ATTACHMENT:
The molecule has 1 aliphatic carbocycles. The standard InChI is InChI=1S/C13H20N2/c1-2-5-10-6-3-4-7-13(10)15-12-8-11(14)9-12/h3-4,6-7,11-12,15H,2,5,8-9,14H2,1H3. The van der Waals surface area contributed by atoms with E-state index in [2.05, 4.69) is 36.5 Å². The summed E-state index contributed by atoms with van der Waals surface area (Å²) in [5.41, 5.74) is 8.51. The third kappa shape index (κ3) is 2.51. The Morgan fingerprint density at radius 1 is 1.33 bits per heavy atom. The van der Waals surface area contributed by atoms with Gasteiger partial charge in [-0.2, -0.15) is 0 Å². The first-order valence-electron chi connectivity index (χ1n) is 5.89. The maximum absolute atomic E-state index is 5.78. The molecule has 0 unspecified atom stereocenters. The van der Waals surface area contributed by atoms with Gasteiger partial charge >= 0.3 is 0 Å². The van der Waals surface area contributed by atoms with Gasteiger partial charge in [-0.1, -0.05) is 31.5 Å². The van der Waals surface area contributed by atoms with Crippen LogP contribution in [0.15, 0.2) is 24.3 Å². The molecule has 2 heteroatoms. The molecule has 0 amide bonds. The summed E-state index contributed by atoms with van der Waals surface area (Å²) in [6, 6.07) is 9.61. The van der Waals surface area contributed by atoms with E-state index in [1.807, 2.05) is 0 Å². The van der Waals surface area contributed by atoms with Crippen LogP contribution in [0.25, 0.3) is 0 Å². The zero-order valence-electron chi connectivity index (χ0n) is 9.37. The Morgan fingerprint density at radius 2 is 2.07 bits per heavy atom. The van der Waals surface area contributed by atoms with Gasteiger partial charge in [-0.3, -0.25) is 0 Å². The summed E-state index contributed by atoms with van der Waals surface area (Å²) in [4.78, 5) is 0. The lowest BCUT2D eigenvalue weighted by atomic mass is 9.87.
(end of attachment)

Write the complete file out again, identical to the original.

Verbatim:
The molecule has 1 aliphatic carbocycles. The standard InChI is InChI=1S/C13H20N2/c1-2-5-10-6-3-4-7-13(10)15-12-8-11(14)9-12/h3-4,6-7,11-12,15H,2,5,8-9,14H2,1H3. The van der Waals surface area contributed by atoms with E-state index in [2.05, 4.69) is 36.5 Å². The summed E-state index contributed by atoms with van der Waals surface area (Å²) in [5.41, 5.74) is 8.51. The third kappa shape index (κ3) is 2.51. The Morgan fingerprint density at radius 1 is 1.33 bits per heavy atom. The van der Waals surface area contributed by atoms with Gasteiger partial charge in [-0.2, -0.15) is 0 Å². The first-order valence-electron chi connectivity index (χ1n) is 5.89. The maximum absolute atomic E-state index is 5.78. The molecule has 0 unspecified atom stereocenters. The van der Waals surface area contributed by atoms with Gasteiger partial charge >= 0.3 is 0 Å². The van der Waals surface area contributed by atoms with Gasteiger partial charge in [-0.1, -0.05) is 31.5 Å². The van der Waals surface area contributed by atoms with Crippen LogP contribution in [0.15, 0.2) is 24.3 Å². The molecule has 2 heteroatoms. The molecule has 0 amide bonds. The summed E-state index contributed by atoms with van der Waals surface area (Å²) in [6, 6.07) is 9.61. The van der Waals surface area contributed by atoms with E-state index in [1.807, 2.05) is 0 Å². The van der Waals surface area contributed by atoms with Crippen LogP contribution in [0.25, 0.3) is 0 Å². The zero-order valence-electron chi connectivity index (χ0n) is 9.37. The Morgan fingerprint density at radius 2 is 2.07 bits per heavy atom. The van der Waals surface area contributed by atoms with Gasteiger partial charge in [-0.3, -0.25) is 0 Å². The summed E-state index contributed by atoms with van der Waals surface area (Å²) in [4.78, 5) is 0. The lowest BCUT2D eigenvalue weighted by atomic mass is 9.87.